My friend, I guess you are less knowledgeable about reloading, and may be asking questions out of genuine curiosity. The quoted question is kinda, well, odd. Lead semiwadcutter for 45acp has no cannelure and never had one, in part because 'cannelure' is a term used for jacketed bullets. Lead bullets are swaged or cast with a 'crimping groove'. 45acp bullets have neither because it is a taper crimped cartridge. It is not roll crimped into a crimping groove like a revolver cartridge. For 45acp and other semiauto straight-wall pistol cartridges, a solid bearing surface is encountered on a cast lead bullet to give the handloader a little room to adjust seating depth as needed. That is the opposite of controlling where the case is crimped.

Rather than more of my time, I really encourage you to get books about reloading and components. There is much to be learned, beyond the scope of a friendly chat forum. Also, you must be careful about a forum like this. Some of us are liars and never tell the truth. Some of us always tell the truth. And many more know some of the truth, but make mistakes expressing it sometimes. You just don't know who is who.

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  #24  
Old 05-23-2013, 07:02 PM
David Clark David Clark is offline
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Quote:
Originally Posted by RealGun View Post
That begs the question why (or how) commercial ammo is offered in LSWC and seems to satisfy people enough to support the product offerings. It's not customized but rather made to some standard.

Then there is the issue of commercially offered SWC bullets, not some infinitely variable ogive dimensions.

You had a lot to say about the gun but as far as reloading ammo goes you only mentioned insertion depth, implying OAL as well. Does a SWC not have a cannelure that has some control over where the case is crimped?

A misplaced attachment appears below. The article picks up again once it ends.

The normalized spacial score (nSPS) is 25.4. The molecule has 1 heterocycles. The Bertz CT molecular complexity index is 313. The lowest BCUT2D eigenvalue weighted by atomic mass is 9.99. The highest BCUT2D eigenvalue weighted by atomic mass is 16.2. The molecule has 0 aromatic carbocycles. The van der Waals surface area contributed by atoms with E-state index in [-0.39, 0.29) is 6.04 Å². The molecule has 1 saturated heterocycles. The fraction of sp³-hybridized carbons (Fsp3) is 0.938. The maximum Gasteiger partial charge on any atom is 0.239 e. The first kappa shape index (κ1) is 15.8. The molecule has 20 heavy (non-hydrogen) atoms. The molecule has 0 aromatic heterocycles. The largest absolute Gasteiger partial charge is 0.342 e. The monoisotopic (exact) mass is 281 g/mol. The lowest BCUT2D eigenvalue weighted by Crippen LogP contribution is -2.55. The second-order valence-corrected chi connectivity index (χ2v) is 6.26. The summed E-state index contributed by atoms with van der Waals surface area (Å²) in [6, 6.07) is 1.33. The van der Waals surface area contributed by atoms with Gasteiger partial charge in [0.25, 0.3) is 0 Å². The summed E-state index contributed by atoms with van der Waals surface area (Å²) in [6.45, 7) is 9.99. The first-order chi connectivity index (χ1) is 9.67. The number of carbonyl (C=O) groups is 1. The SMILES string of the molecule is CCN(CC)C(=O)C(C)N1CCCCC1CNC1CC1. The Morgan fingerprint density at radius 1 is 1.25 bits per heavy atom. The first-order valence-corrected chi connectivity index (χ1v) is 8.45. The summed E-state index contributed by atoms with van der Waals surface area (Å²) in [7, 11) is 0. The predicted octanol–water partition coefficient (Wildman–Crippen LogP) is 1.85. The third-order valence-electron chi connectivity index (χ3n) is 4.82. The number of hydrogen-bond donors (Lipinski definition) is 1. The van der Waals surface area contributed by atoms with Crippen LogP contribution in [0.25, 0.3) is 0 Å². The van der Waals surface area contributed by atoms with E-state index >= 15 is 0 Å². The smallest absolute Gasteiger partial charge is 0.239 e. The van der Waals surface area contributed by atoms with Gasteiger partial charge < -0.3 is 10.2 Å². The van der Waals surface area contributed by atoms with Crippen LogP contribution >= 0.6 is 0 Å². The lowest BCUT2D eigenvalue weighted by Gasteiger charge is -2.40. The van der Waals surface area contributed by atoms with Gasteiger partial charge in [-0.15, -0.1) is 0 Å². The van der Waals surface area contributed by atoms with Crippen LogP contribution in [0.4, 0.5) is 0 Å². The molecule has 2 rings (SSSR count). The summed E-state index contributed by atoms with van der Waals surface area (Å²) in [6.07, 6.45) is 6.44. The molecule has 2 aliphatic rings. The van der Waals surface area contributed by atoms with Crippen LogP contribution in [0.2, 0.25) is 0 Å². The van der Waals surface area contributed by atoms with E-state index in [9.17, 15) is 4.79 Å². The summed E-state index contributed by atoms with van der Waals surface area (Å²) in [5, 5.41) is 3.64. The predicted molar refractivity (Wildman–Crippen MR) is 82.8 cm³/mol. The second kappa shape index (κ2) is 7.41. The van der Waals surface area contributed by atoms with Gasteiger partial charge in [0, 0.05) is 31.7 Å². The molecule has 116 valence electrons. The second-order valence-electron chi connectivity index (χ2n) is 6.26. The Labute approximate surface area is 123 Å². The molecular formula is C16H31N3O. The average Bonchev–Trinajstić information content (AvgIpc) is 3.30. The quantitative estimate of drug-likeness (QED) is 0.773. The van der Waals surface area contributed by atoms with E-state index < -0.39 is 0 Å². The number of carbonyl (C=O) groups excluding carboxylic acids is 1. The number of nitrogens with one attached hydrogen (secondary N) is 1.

Federal Gold Medal Match, 185 grain jacketed semi-wadcutter is the benchmark for accuracy and feed performance. Take a look at Federal's curvature coming off straight walled bearing surface, then look at a Missouri Bullet Company 185 lbnswc and 200 grain MBC lswc. There is no standard shape to swc shape and differences in cartridge geometry have to be set according to tolerences within each 1911 feed channel. Teaching 1911 cartidge geometry requires a pretty good understanding of 1911 controlled feed before understanding the how and why of seating height, ogive height, OAL and loaded case mouth diameter. Commercial manufacturing takes all these things into consideration before gunpowder. If cartridge can't feed it won't fire, the real challenge to cartridge craft is building an accurate, feedable cartridge that performs from any make pistol. That's the line between reloading and cartridge building.

dc.

Last edited by David Clark; 05-23-2013 at 08:33 PM. Reason: the fellar who invented auto edit deserves a good kick in the pants..
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  #25  
Old 05-23-2013, 10:40 PM
Jba999 Jba999 is offline
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It might be the brand of bullet. I have shot several thousand lswc 200 grain using 5.0 grains of w231 without a FTF.I then tried Missouri bullets and that is where I started to get FTF on a regular basis. The gun would not go into battery after shooting these for a while.
I discovered severe leading in the barrel especially at the throat. I cleaned the barrel and went back to the bullets lswc for SNS casting-flawless. I recently tried my Missouri bullets and after 40 rounds I could not get the gun to go into battery.i have expressed my dissatisfaction with Missouri bullets and will not use them again. I think that they are too soft and their quality control is being compromised due to massive demand.
My reload recipe is identical for both Missouri and SNS casting bullets.